The study, published today in JAMA Network Open, shows that 95 percent of women who tested positive for COVID-19 during pregnancy had no adverse outcomes. Additionally, the study found that the virus was transmitted to the fetus in just 3 percent of the cases.
Our findings are that approximately 5 percent of all delivered women with COVID-19 infection develop severe or critical illness. Five percent is a major concern when a pandemic is making its way through a population; however, it’s lower than previous reports from the Centers for Disease Control and Prevention (CDC),” says Emily Adhikari, M.D., an obstetrician, gynecologist, and first author of the study. “Most women with asymptomatic or mild infection will be relieved to know that their babies are unlikely to be affected by the virus.”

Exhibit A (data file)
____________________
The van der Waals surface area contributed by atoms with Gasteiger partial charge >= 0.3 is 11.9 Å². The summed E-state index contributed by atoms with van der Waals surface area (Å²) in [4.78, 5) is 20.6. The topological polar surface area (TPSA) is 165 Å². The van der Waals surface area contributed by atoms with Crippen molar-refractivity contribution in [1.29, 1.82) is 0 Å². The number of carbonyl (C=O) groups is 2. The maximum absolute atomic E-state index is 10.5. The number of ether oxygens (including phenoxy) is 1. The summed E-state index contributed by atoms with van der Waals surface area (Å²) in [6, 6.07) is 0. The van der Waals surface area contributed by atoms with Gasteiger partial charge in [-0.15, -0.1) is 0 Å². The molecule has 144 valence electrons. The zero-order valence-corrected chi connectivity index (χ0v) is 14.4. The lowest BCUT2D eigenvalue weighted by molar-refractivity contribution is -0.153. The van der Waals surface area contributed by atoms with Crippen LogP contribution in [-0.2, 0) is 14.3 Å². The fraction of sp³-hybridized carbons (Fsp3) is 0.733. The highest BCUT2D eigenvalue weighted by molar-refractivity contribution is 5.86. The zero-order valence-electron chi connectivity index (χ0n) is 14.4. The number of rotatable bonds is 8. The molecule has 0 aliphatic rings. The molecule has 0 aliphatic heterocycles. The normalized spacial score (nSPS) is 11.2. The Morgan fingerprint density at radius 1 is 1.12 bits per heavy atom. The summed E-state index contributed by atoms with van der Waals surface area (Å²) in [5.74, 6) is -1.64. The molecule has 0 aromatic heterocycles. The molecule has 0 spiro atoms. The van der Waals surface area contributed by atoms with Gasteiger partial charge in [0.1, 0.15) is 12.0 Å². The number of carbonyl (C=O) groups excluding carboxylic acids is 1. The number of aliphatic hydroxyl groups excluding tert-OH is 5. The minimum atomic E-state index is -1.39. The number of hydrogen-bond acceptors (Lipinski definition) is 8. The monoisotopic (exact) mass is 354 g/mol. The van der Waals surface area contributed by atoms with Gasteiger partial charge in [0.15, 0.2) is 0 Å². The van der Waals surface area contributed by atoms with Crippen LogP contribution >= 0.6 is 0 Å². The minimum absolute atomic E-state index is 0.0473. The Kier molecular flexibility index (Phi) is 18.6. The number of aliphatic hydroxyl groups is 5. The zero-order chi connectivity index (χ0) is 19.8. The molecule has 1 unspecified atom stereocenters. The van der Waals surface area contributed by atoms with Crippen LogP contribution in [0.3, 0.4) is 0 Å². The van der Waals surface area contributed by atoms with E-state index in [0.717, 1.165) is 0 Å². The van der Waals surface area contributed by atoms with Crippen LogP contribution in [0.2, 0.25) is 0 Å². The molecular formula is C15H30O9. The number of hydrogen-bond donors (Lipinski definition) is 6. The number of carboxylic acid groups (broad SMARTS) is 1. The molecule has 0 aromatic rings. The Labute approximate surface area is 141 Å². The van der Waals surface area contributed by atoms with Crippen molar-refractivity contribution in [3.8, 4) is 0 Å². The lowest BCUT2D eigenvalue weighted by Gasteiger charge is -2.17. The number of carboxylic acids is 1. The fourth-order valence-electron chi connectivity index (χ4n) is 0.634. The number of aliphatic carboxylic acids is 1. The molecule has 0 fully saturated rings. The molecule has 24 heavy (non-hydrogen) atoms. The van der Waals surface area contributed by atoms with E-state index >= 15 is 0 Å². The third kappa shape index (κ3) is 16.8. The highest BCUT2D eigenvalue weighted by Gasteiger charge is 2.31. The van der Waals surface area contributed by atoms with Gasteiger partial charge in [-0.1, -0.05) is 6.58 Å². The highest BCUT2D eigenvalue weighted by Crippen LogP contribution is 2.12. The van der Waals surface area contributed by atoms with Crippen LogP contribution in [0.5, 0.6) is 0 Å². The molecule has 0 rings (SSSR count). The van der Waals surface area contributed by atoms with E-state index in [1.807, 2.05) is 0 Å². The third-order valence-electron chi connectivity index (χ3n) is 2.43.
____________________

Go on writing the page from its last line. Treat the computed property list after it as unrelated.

The researchers set out to measure how COVID-19 infection impacts pregnancy outcomes, how severely ill a pregnant woman gets, placental pathology, and neonatal infections by studying women at Parkland Health and Hospital System — a high-volume prenatal clinic system and public hospital affiliated with UT Southwestern. The team followed 3,374 mothers, 252 of whom tested positive for the virus during pregnancy, from March through August. The group was predominantly Hispanic (75 percent), followed by Black (18 percent) and white (4 percent). There were no significant differences between the expectant mothers in age, number of previous births, BMI, or diabetes.”